Mr Speaker, if the Table Office will allow me, tomorrow, I will bring studies that I have done in US. That is why I rushed for his copy. I do not have it now. But it is attacking men. Breast cancer is attacking men.
Now, speaking about how to detect the breast cancer, I commend the Ministry of Health for deducing a very simple method whereby women can have their breasts screened themselves in their homes. But looking at cervical cancer which attacks the female organs, the detection is very costly and it is not as simple. In the hospitals, like previous contributors have said, we now have to detect it using either mammograms or pap-smearing, which is very expensive.
I did pap-smearing at a hospital in Tema and if I tell you the cost involved, I do not think our citizenry or the masses of people can contract this. So, by this, I would appeal to the Ministry of Health to come down by either -- like Hon Majority Chief Whip suggested -- that we divulge it to maybe, the district hospitals. This is because in the public hospitals, it is only at the teaching hospitals that you can have this. So, that is one factor. Detecting cervical cancer is not easy to come by because, not all women can have access to the mammograms and the pap-smearing that are used for detection.
In fact, it has to concern us, because in the studies made by Dr Wiafe -- who has taken upon herself to do this breast cancer, she alleged that Ghana is ranked tenth in the whole world among breast cancer cas- es and this should be very worrisome to the Health Ministry, to the Government, to the citizenry, to us as Members of Parliament and how we can help solve this problem.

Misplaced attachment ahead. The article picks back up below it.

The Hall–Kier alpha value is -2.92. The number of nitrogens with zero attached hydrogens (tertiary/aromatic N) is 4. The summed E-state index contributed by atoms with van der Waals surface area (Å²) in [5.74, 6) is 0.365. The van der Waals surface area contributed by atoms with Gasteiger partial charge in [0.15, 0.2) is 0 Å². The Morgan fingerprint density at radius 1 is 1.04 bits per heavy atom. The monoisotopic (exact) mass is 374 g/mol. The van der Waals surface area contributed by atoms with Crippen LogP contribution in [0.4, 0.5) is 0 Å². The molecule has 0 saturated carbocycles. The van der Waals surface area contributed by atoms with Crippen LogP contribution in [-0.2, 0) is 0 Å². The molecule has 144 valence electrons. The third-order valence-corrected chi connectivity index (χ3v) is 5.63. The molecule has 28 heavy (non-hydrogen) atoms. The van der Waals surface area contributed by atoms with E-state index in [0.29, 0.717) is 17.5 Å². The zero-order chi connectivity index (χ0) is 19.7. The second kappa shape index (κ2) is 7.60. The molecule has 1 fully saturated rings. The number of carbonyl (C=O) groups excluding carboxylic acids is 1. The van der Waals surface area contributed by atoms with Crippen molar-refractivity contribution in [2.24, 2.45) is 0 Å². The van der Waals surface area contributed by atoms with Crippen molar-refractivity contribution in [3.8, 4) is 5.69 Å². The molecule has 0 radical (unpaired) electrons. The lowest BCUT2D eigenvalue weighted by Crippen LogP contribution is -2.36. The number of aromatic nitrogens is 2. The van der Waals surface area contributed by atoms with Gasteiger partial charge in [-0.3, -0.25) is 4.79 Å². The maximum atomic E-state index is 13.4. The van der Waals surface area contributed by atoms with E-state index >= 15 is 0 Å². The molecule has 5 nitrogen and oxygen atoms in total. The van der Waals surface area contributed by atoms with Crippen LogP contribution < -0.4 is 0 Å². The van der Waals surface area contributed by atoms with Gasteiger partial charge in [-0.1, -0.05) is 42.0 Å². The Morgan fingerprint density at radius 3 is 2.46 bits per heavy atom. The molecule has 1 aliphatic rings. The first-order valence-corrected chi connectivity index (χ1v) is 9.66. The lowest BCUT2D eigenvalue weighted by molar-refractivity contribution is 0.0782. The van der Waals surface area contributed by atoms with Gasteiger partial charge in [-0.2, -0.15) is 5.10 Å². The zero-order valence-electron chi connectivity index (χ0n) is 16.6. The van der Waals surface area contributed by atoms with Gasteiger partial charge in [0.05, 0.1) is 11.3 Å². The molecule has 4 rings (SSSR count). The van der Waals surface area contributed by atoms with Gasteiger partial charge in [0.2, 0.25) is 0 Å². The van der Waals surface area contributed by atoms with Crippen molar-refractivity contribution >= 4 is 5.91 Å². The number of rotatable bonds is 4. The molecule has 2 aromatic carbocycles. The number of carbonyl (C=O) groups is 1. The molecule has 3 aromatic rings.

I end on the note of lifestyles also, heavy alcohol intakes. Some lifestyles can also land us into this.
With these few contributions, I thank the maker of the Statement and thank you for giving me audience.
Mr Govers K. Agbodza (NDC --
Adaklu): Mr Speaker, thank you very much for giving me the opportunity to contribute to the Statement made by my Hon Colleague. I think this Statement is very timely and important.
We all know that cancer cases in this country are becoming a problem. Where- as we know that some of these cancers could be genetic, which may be difficult to treat, I think much of it has got to do with lifestyles. I hear a lot of people talk- ing about-- we need to provide this, we need to do this. The fact is that, over the period, governments in this country have done something to invest in health- care delivery in this country.
But I do not think building more hos- pitals and equipping them is enough to stop the menace. Fortunately or unfortu- nately, certain cancers or most cancers are lifestyle diseases. In other words, if you notice, in this country, when you see your friend eat Banku in the morning, boiled yam in the afternoon and Fufu in the evening in big quantities and you decide to caution him or her, they tell you; “This is what our grandparents have done over the years and nothing happened.”
They have forgotten that the uncle in the village who ate Banku in the morning actually walked, maybe, five kilometers to the farm. By the time he gets there, he has probably burnt half of that and by the time he is back, half is gone. You ate Banku in the morning and the longest distance you walked was between your bedroom and your car. You came, for instance, sat in this Chamber for five hours and then walked back to your car. The longest exercise you have done in the day is less than ten min- utes and you still do not understand why we are more susceptible to contract these diseases than our parents or colleagues in the village.
So, just by saying that our grandparents eat Banku, Fufu and boiled yam and are